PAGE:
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Discussion papers
https://doi.org/10.5194/acp-2018-1041
© Author(s) 2018. This work is distributed under
the Creative Commons Attribution 4.0 License.
https://doi.org/10.5194/acp-2018-1041
© Author(s) 2018. This work is distributed under
the Creative Commons Attribution 4.0 License.

Research article 20 Nov 2018

Research article | 20 Nov 2018

Review status
This discussion paper is a preprint. A revision of this manuscript was accepted for the journal Atmospheric Chemistry and Physics (ACP) and is expected to appear here in due course.

Atmospheric measurements of the terrestrial O2 : CO2 exchange ratio of a mid-latitude forest

Mark O. Battle1, J. William Munger2, Margaret Conley1, Eric Sofen1, Rebecca Perry1, Ryan Hart1, Zane Davis1, Jacob Scheckman1, Jayme Woogerd1, Karina Graeter1, Samuel Seekins1, Sasha David1, and John Carpenter1 Mark O. Battle et al.
  • 1Dept. of Physics & Astronomy, Bowdoin College, Brunswick ME 04011-8488 USA
  • 2School of Engineering and Applied Sciences, Harvard University, Cambridge, MA 02138 USA

Abstract. Measurements of atmospheric O2 have been used to quantify large-scale fluxes of carbon between the oceans, atmosphere and land since 1992 (Keeling, 1992). With time, datasets have grown and estimates of fluxes have become more precise, but a key uncertainty in these calculations is the exchange ratio of O2 and CO2 associated with terrestrial photosynthesis and respiration. We present measurements of atmospheric O2 and CO2 collected over a six-year period from a mixed deciduous forest in central Massachusetts, USA (42.537° N, 72.171° W). Using a differential fuel-cell based instrument for O2 and a non-dispersive infrared analyzer for CO2, we analyzed an airstream collected within and ~6 m above the forest canopy. Averaged over the entire period of record, we find these two species covary with a slope of −1.058 ± 0.006 moles of O2 per mole of CO2. If we limit the data to values collected on summer days within the canopy, the slope is −1.01 ± 0.01. These are the conditions in which biotic influences are most likely to dominate, suggesting that this slope is our best estimate of αB. This result is significantly different from value of 1.1 widely used in O2-based calculations of the global carbon budget, suggesting adjustments of these O2-based flux estimates may be in order.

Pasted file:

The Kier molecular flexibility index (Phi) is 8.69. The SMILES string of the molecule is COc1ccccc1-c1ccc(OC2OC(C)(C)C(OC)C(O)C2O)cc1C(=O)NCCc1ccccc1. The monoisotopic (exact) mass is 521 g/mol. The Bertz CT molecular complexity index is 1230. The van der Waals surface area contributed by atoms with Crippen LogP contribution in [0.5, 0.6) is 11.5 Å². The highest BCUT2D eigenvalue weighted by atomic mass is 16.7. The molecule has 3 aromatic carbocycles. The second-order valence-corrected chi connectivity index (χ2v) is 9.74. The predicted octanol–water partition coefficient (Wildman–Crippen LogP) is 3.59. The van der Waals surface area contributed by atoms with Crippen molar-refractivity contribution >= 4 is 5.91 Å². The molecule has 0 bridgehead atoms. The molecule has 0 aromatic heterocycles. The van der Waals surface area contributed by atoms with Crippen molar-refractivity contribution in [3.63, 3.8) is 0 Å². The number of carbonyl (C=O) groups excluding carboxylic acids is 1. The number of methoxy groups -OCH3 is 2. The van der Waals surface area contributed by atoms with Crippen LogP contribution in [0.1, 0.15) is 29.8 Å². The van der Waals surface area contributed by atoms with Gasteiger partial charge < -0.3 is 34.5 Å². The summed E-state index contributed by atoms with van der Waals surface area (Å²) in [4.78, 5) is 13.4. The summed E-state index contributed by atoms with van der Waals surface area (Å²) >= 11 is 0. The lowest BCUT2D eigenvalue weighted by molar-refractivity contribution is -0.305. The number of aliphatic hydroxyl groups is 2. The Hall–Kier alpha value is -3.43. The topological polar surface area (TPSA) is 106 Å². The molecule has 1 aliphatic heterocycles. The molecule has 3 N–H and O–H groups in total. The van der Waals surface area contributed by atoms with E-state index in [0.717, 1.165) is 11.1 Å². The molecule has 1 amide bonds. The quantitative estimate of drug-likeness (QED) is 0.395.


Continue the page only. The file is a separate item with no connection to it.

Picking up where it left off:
Mark O. Battle et al.
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Interactive discussion
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Status: closed
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Mark O. Battle et al.
Mark O. Battle et al.
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Short summary
Predictions of global warming require predictions of how much CO2 will be taken up by the oceans, how much by land plants, and how much will stay in the atmosphere. Measurements of atmospheric oxygen (O2) help with these predictions if we also know the ratio of O2 release to CO2 uptake in land plants. We have measured this ratio in a mid-latitude forest and find a lower value than the one in wide use. If correct, our results call for a modest adjustment in the global carbon budget.
Predictions of global warming require predictions of how much CO2 will be taken up by the...
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